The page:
Meru among regions with high stomach cancer cases globally
HEALTH & SCIENCEBy GATONYE GATHURA | Mon,Dec 09 2019 02:00:00 EATBy GATONYE GATHURA | Mon,Dec 09 2019 02:00:00 EAT
Meru region has some of the highest cases of stomach cancer in the world, a new study at Meru Hospice shows.
The study published last week shows among all cancers in the area, that of the stomach is highest.
The cases of stomach cancers in Meru, the study found to be equal to those in countries with the highest globally.
“Stomach cancer rates are strikingly elevated and equal to those in countries with the highest stomach cancer rates globally – making it the commonest cancer in this region at 14 per cent of all cancers,” says the study appearing the journal AAS Open Research.
A team from Meru Hospice, Mount Kenya University, Aroha Cancer Centre, and Meru University of Science and Technology, did the study and concluded the region a stomach cancer hotspot.
The team had analysed data on 2,349 cancer cases seen at the Meru Hospice between 2003 and 2018.
“Our analysis suggests that the Meru region is a stomach cancer hotspot and that it also experiences elevated esophageal cancer levels.”
Stomach cancer was found to affect men more frequently than women, with 60 per cent of cases occurring in men.
Stomach cancer accounts for 17 per cent of all cancers in men.
The analysis revealed that stomach cancer peaked in the age group 60–69, in which a third of the cases were diagnosed while a quarter occurred in men between 50 and 59.
Significantly, the report says, 16 per cent of stomach cancers were diagnosed in men under 50 years.
Citing global figures, the authors led by Francis Kobia of the hospice, explained that stomach cancer is the fifth most common cancer in the world.
“Our data show that in this region of Kenya, stomach cancer is the commonest cancer in both sexes combined, constituting 14 per of all cancers,” the study says.
This rate, the team says, is similar to rates in Eastern Asia with the highest stomach cancer incidence globally, including Japan, Republic of South Korea and Mongolia where it constitutes 13.1 per cent, 13.4 per cent and 14.4 per cent of all cancers, respectively.
Globally, stomach cancer rates are two-fold higher in men than women.
“Consistent with this observation, our analysis shows a 1.5-fold higher stomach cancer rate in men than in women,” the researchers say.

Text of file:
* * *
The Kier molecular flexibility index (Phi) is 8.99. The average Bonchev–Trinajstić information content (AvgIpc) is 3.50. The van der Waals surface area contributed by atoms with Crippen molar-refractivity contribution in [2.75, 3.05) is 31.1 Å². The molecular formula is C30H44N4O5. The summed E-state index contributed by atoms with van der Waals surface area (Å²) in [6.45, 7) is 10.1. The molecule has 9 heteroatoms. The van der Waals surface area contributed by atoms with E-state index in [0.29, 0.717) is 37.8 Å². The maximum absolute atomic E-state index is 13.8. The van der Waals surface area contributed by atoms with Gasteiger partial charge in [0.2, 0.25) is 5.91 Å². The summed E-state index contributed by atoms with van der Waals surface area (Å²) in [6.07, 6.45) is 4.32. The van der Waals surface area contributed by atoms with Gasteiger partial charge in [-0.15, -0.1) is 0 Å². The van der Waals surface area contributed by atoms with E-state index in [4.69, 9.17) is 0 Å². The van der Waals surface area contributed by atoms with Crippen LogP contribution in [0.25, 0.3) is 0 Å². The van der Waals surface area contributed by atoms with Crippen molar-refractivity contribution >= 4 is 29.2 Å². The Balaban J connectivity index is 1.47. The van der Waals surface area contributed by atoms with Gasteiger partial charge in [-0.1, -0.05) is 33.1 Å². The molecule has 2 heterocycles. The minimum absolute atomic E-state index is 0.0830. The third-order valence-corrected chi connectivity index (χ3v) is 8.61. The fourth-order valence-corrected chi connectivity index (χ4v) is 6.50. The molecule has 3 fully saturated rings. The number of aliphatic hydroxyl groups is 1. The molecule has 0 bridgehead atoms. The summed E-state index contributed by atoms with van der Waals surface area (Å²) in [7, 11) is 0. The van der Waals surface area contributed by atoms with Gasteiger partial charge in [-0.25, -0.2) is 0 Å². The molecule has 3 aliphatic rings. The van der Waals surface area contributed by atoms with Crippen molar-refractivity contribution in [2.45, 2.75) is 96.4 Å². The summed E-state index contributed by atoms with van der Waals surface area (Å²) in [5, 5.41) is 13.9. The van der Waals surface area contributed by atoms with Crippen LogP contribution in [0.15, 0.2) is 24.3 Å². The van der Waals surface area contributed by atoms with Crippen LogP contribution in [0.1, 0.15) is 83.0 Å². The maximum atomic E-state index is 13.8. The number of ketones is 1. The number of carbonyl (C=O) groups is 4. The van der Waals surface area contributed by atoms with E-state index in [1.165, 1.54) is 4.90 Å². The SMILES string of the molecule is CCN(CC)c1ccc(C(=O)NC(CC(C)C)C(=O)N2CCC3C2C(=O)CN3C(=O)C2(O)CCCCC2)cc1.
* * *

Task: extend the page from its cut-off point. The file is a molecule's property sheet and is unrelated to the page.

Meru, and specifically Kiegoi Sub-County, has been in the news lately over claims of excessive cases of cancer.
“We are yet to establish why the area seems to have so many cases of cancer compared to other parts of Meru. A research is being undertaken to establish what is causing this,” County Hospice coordinator Gladys Mucee had earlier told The Standard.
While this study was independent of these claims, it did not answer two crucial questions; whether Meru has more cancers than the rest of the country and the cause of the disease.
“The patient register we analysed does not capture important information like occupation or lifestyle, thereby limiting its capacity to inform about possible cancer causes in the region,” said the study.
Though combined, the study says stomach cancer cases are top in the region, by gender, prostate leads in men while in women breast cancer was most frequent.
“Our results indicate that cancer is almost evenly distributed across genders, with men accounting for 49 per cent and women 51 per cent,” the study says.
The three top cancers by gender thus were prostate, stomach and food pipe in men while breast, cervical and stomach were highest among women in that order.
Concerned over the high cancer cases in Meru and that it is diagnosed almost a decade earlier than in the rest of the world, the authors call for more research on the disease in Meru.
Generally, the main risk factor for stomach cancer, the authors say, is the bacteria Helicobacter pylori or H. pylori known to cause stomach ulcers which may go on to develop into cancer.
H. pylori connection
“There is a need to establish if and how H. pylori contribute to stomach cancer in this region, suggest the authors.
A study published in May by Meru University of Science and Technology and Chuka University showed significant use of complementary and alternative medicine among cancer patients in Meru.
Most common alternative treatments used, the study indicated, as spiritual therapy, vitamins and supplements and herbs in that order.
Church elders and pastors, friends and the local pharmacists are the main sources of alternative medicines, reported the study.
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